I have been trying to reorganize some of my Cal sports memorabilia so that things are stored more safely. I've been going through boxes, pulling out stuff and putting it between acid-free paper, that sort of thing. Yesterday I came across an issue of the Alumni Association magazine, California Monthly, from November 1941:
On the cover is Cal player Walter Gordon, Jr. (#98), defending against a Santa Clara player. Gordon was the son of the Cal football great and all-round American hero, Walter Gordon, who was both Cal's first All American and first African American player in the Andy Smith days, and then an assistant coach at Cal, a lawyer, governor of the Virgin Islands, and a federal judge. But, I digress.
I think my dad had this issue of California Monthly because there was a blurb in it about his cousin, Jim Jurkovich, who was a Cal football player and a recipient of an Alumni Scholarship (which the magazine informs us, in 1941 averaged $221 each to 77 students!). Here's cousin Jim's photo:
It's actually a pretty darn good little magazine. There is an article about the history of football, in honor of the upcoming Big Game, and an article about sports injuries and the state-of-the-art techniques used by sports trainers. There are several articles about the wars in Europe and Asia, in which the United States would suddenly become involved the very next month. History professor Robert Kerner offers his analysis of what foreign policy America should be pursuing. There is a story by a Cal senior about a trip to China, then suffering under Japanese invasion. Professor David Barrows predicts that the Russians will soon be defeated by the Germans, and discusses what the United States should do to help ensure the survival of Britain and its Empire -- after the British "recognize the accomplishment of German hegemony over Europe and make terms." There is an interesting article about the history of American poetry, and one about a device developed by Cal scientists nicknamed "the Galloping Bakery," which used heat and centrifugal force to test the stresses on a new material known as "plastic."
The November 1941 issue is filled with announcements of class reunions coinciding with the Big Game, including the Class of '91 looking forward to its 50th. There is even a report about the two surviving members of the Class of '77. And based on the ads, the demographics of California Monthly's readership were skewed toward this age group:
But the best thing by far in the November 1941 issue of California Monthly is the editorial comment by its editor, Robert Sibley, '03. Under the headline "Japanese Alumni," Sibley wrote this on behalf of the California Alumni Association:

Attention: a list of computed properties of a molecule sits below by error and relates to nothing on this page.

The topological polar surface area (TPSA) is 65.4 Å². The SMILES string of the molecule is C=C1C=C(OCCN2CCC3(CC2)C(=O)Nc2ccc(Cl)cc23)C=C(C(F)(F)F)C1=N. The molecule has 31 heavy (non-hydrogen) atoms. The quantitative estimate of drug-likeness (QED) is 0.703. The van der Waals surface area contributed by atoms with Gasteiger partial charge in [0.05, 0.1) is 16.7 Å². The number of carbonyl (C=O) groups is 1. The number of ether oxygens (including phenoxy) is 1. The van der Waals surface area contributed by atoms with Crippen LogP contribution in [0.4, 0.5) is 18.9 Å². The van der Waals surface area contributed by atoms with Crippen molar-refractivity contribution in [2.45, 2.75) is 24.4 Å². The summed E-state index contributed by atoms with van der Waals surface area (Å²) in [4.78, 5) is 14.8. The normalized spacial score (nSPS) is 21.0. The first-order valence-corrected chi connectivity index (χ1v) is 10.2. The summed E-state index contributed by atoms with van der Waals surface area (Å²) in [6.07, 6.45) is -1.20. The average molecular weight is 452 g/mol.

We think it proper at this time to go squarely on the record concerning alumni of the University of California who are of Japanese origin but full-fledged American citizens. No finer group of this University exists than our Japanese alumni who have for years participated in activities of the Alumni Association initiated on behalf of the University. They have subscribed a substantial amount to its financial endowment by taking out life memberships, thus helping to make it the largest fund of its kind. Many of these alumni have entered our armed forces and reports indicate that they are making excellent soldiers. Officers of the U.S. Army in Hawaii bear emphatic testimony to this effect. Fellow soldiers speak well of them.
Doubtless, should tension increase further, suspicion might be cast on some of our Japanese citizens just as suspicion has been cast on citizens of European origin. Let us not forget that our American born Japanese alumni have the same rights and privileges as we have by birthright and by loyalties they have maintained. They have shown throughout the years faithful and loyal service and devotion to our University ideals. We owe it to them to foster among the people of California, generally, a popular attitude that will assure to them security, personal dignity, and a livelihood.
I was frankly astonished to read such a prescient editorial, which so strongly supported the rights of Japanese Americans, coming from the Cal Alumni Association. I would not have expected them to have the intestinal fortitude to get involved in that kind of controversy. Sadly, as we know, the hopes expressed in this editorial were not fulfilled. Americans of Japanese descent were treated as enemies during the war, and were sent to concentration camps -- actions in which a Cal alumnus, California Attorney General Earl Warren, was heavily involved. But it is certainly impressive that the CAA took such a forceful position in favor of civil rights for Japanese Americans at the time. So: Hooray for the California Alumni Association!